In another victory for gay adoption rights in Europe, the European Court of Human Rights has ruled that the refusal to allow an Austrian lesbian woman to adopt her partner’s child is discriminatory.
Tuesday’s ruling concerned two Austrian women who live in a stable homosexual relationship. Austrian courts and the country’s legislation have barred the one woman from adopting the other woman’s partner’s biological child; known as second-parent adoption.
After an eight year battle to secure a ruling from the European Court of Human Rights, it finally ruled that the women had been treated differently compared to un-married heterosexual couples in the same situation.
It also said that this discrimination was entirely due to the women’s sexual orientation.
The court found that “no convincing reasons had been advanced to show that such difference in treatment was necessary for the protection of the family or for the protection of the interests of the child”.
The court further confirmed that the relationship between the applicants amounted to “family life”.
“This is a very significant and important victory for rainbow families in Europe,” commented Martin K.I. Christensen, Co-Chair of ILGA-Europe’s Executive Board. “We hope that this judgment will pave the way towards the removal of the remaining legal barriers for these families in Europe.
“The lack of recognition and the inability for partners in same-sex families to establish legal links to their children is not only discriminatory and creates a number of legal uncertainties, but also has a profound and detrimental impact on the everyday lives of these families and the wellbeing of the children in those families,” said Christensen.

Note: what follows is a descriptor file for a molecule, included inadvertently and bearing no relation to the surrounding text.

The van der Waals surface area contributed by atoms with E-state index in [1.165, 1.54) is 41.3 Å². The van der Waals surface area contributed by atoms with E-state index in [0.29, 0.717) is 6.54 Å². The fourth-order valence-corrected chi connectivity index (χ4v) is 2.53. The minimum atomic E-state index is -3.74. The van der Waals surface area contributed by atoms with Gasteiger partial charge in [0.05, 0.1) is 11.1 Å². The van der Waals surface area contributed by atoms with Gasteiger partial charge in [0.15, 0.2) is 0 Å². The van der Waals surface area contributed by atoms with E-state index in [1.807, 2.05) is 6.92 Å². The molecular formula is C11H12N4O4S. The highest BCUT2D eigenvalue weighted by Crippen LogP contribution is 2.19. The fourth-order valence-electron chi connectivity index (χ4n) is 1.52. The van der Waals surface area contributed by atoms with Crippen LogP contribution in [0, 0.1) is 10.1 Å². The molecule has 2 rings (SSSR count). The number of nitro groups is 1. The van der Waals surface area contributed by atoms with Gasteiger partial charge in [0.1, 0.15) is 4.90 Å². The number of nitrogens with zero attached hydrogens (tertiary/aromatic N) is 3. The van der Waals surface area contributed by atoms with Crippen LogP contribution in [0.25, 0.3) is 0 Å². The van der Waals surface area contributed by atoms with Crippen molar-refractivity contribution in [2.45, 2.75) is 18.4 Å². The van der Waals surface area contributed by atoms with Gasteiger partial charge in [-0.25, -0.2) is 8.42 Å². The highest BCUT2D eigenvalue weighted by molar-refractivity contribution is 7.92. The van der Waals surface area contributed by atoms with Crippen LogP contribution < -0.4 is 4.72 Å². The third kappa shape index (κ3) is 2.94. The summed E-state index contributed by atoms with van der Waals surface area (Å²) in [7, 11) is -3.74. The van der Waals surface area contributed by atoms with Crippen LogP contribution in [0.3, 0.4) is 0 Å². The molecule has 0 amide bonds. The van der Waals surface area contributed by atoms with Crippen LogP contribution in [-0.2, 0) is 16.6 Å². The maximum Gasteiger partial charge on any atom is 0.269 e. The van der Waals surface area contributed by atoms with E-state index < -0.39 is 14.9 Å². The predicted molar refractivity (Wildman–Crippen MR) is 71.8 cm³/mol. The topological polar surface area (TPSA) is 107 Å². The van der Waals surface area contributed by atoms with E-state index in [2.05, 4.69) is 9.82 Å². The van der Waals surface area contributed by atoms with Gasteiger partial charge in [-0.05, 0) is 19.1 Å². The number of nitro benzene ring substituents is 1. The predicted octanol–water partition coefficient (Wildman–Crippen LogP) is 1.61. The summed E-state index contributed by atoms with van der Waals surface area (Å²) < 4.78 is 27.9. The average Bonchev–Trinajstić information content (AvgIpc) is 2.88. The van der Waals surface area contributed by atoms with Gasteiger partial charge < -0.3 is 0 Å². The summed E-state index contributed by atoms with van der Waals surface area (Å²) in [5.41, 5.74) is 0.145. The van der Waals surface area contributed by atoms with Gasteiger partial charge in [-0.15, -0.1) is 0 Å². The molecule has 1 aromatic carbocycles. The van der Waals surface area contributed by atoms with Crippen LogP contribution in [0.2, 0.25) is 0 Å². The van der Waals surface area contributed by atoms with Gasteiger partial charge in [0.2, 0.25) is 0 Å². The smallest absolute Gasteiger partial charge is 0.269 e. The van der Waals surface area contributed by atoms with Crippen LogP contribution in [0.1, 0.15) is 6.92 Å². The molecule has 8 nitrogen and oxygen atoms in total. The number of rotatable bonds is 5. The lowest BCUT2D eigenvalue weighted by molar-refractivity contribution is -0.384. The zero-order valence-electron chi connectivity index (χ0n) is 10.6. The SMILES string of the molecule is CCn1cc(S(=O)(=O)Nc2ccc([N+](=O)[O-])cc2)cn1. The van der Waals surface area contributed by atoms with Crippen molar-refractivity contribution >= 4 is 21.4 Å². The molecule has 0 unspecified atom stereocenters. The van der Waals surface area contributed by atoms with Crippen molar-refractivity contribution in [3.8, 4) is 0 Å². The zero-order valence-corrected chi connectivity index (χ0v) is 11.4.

Also on Tuesday, Germany’s Federal Constitutional Court ruled that a partner in a same-sex civil partnership should be allowed to adopt their partner’s adopted child.
According to ILGA-Europe, second-parent adoption is currently possible in 11 European countries: Belgium, Denmark, Finland, Germany, Iceland, the Netherlands, Norway, Slovenia, Spain, Sweden and Great Britain. New legislation that would allow it is planned in France, Luxembourg and Switzerland.
The organisation noted that as a result of the European Court of Human Rights’ judgment, it would follow that the legislation of Austria, Andorra, parts of Bosnia and Herzegovina, Liechtenstein, Portugal and Romania should be amended to allow same-sex couples to apply for second-parent adoption, because these countries already permit unmarried heterosexual couples to do so.